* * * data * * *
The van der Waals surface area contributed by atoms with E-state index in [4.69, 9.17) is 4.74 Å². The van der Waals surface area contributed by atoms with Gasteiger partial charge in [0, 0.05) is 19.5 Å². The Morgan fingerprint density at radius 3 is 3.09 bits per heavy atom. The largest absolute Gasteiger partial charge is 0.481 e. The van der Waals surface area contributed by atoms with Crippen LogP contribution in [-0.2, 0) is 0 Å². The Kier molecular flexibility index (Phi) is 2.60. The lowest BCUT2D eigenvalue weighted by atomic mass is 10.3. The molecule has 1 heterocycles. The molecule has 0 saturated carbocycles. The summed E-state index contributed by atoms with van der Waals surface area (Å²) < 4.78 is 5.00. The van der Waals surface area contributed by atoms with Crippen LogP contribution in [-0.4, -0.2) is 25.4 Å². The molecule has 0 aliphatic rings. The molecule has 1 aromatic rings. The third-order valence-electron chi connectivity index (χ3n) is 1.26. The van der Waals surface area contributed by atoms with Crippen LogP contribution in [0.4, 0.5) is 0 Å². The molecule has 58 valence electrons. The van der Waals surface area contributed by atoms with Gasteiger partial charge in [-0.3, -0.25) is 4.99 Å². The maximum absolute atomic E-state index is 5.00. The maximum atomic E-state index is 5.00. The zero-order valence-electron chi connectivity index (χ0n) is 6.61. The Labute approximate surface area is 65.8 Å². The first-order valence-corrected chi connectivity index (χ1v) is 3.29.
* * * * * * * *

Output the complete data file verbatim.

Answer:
The van der Waals surface area contributed by atoms with E-state index in [4.69, 9.17) is 4.74 Å². The van der Waals surface area contributed by atoms with Gasteiger partial charge in [0, 0.05) is 19.5 Å². The Morgan fingerprint density at radius 3 is 3.09 bits per heavy atom. The largest absolute Gasteiger partial charge is 0.481 e. The van der Waals surface area contributed by atoms with Crippen LogP contribution in [-0.2, 0) is 0 Å². The Kier molecular flexibility index (Phi) is 2.60. The lowest BCUT2D eigenvalue weighted by atomic mass is 10.3. The molecule has 1 heterocycles. The molecule has 0 saturated carbocycles. The summed E-state index contributed by atoms with van der Waals surface area (Å²) < 4.78 is 5.00. The van der Waals surface area contributed by atoms with Crippen LogP contribution in [-0.4, -0.2) is 25.4 Å². The molecule has 0 aliphatic rings. The molecule has 1 aromatic rings. The third-order valence-electron chi connectivity index (χ3n) is 1.26. The van der Waals surface area contributed by atoms with Crippen LogP contribution in [0.4, 0.5) is 0 Å². The molecule has 58 valence electrons. The van der Waals surface area contributed by atoms with Gasteiger partial charge in [-0.3, -0.25) is 4.99 Å². The maximum absolute atomic E-state index is 5.00. The maximum atomic E-state index is 5.00. The zero-order valence-electron chi connectivity index (χ0n) is 6.61. The Labute approximate surface area is 65.8 Å². The first-order valence-corrected chi connectivity index (χ1v) is 3.29.